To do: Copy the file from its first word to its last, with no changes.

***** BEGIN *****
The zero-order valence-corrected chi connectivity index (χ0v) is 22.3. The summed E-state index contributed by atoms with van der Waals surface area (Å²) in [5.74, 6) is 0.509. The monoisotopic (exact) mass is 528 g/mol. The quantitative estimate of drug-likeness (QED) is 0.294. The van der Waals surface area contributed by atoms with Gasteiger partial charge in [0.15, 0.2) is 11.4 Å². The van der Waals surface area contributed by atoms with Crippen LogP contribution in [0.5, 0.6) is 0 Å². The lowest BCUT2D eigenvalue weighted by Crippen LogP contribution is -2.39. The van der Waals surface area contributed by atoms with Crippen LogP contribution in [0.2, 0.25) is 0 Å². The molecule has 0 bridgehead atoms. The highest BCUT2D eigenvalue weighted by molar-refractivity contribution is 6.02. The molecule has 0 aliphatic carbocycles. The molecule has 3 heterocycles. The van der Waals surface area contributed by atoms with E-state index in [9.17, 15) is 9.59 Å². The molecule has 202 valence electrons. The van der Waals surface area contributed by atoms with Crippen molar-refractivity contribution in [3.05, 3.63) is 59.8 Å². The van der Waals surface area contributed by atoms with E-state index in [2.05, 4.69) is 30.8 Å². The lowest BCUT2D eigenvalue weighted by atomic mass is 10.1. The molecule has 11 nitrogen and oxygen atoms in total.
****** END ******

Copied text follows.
The zero-order valence-corrected chi connectivity index (χ0v) is 22.3. The summed E-state index contributed by atoms with van der Waals surface area (Å²) in [5.74, 6) is 0.509. The monoisotopic (exact) mass is 528 g/mol. The quantitative estimate of drug-likeness (QED) is 0.294. The van der Waals surface area contributed by atoms with Gasteiger partial charge in [0.15, 0.2) is 11.4 Å². The van der Waals surface area contributed by atoms with Crippen LogP contribution in [0.5, 0.6) is 0 Å². The lowest BCUT2D eigenvalue weighted by Crippen LogP contribution is -2.39. The van der Waals surface area contributed by atoms with Crippen LogP contribution in [0.2, 0.25) is 0 Å². The molecule has 0 bridgehead atoms. The highest BCUT2D eigenvalue weighted by molar-refractivity contribution is 6.02. The molecule has 0 aliphatic carbocycles. The molecule has 3 heterocycles. The van der Waals surface area contributed by atoms with E-state index in [9.17, 15) is 9.59 Å². The molecule has 202 valence electrons. The van der Waals surface area contributed by atoms with Crippen molar-refractivity contribution in [3.05, 3.63) is 59.8 Å². The van der Waals surface area contributed by atoms with E-state index in [2.05, 4.69) is 30.8 Å². The lowest BCUT2D eigenvalue weighted by atomic mass is 10.1. The molecule has 11 nitrogen and oxygen atoms in total.